This is not the good fortune it appears. It locks her in a death struggle with two cousins she had never met before--and she soon realizes she is supposed to lose, and die in the process.
And this struggle involves not just her unknown relatives, and the customs and traditions of Sky, very different from her homeland, but also the gods. The ruling god, Itempis, and his defeated kin, captives and tools of her grandfather, Dekarta Aramari, will all play a role in determining her future, and her kingdom's.
This is as fully realized a world and culture as The Silence of the Broken Earth trilogy, and much of it is dark and grim, and other things I don't care to read or listen to, except that, as I said, I find it utterly compelling. I need to keep going, and read more. Yeine is just too compelling, and I need to know what happens to her and her world.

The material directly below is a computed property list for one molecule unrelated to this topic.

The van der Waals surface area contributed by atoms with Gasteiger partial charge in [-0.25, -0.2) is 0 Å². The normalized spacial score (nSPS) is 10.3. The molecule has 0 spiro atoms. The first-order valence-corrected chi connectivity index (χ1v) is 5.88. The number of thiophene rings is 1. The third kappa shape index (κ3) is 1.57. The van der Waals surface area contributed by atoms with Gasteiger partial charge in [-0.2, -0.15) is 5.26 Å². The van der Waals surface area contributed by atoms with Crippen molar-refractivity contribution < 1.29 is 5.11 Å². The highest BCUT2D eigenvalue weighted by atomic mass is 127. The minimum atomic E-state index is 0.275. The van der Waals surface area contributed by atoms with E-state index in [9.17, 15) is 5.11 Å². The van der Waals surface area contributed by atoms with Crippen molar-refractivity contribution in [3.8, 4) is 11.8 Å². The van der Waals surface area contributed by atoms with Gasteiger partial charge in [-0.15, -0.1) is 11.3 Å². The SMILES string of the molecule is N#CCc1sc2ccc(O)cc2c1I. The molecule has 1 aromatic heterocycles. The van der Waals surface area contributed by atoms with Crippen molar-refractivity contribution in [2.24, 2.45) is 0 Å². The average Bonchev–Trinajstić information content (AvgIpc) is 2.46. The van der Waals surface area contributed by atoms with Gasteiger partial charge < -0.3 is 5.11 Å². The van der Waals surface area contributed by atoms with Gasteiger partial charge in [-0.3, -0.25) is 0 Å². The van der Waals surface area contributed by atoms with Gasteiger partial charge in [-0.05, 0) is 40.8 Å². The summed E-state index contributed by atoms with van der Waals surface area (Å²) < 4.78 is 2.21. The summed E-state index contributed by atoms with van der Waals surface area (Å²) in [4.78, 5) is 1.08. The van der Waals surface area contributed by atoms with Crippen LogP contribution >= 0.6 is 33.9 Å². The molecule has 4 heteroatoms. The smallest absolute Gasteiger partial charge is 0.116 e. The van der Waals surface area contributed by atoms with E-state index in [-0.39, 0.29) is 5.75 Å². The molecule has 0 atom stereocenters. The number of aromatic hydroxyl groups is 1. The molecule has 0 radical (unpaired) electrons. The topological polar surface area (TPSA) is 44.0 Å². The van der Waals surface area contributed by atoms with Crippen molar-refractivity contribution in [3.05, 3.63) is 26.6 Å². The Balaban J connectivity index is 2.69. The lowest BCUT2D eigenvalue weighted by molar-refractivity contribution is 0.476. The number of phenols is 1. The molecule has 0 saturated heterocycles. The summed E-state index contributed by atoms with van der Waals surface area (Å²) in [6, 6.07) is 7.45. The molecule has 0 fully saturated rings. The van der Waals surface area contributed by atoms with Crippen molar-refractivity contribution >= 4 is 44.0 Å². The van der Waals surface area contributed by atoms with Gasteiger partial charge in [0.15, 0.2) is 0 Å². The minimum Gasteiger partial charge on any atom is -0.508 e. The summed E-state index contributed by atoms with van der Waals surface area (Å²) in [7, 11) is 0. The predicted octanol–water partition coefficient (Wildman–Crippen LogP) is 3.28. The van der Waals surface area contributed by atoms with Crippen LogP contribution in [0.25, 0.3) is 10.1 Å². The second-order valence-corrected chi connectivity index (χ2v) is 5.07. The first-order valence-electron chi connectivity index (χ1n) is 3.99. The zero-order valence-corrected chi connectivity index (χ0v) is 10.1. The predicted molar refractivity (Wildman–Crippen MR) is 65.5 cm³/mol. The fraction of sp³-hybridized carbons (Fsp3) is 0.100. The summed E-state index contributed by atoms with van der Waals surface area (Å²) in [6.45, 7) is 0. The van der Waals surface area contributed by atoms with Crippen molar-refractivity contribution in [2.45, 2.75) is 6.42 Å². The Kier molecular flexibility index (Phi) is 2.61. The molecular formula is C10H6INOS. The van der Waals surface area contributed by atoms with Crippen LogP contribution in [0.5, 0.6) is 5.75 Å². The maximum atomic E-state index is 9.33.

I bought this audiobook.
2 of 2 people found this review helpful
What made the experience of listening to The Hundred Thousand Kingdoms the most enjoyable?
I enjoyed the whole twist on relationships with actual Gods. Even though these Gods are limited and inprisioned in mortal bodies. The power hidden beneath the face of a God.
What was one of the most memorable moments of The Hundred Thousand Kingdoms?
When Yeine meets for the first time, the God of Darkness and seduction.
Have you listened to any of Casaundra Freeman’s other performances before? How does this one compare?
She did an excellent job of voices. The Child voice was unforgettable.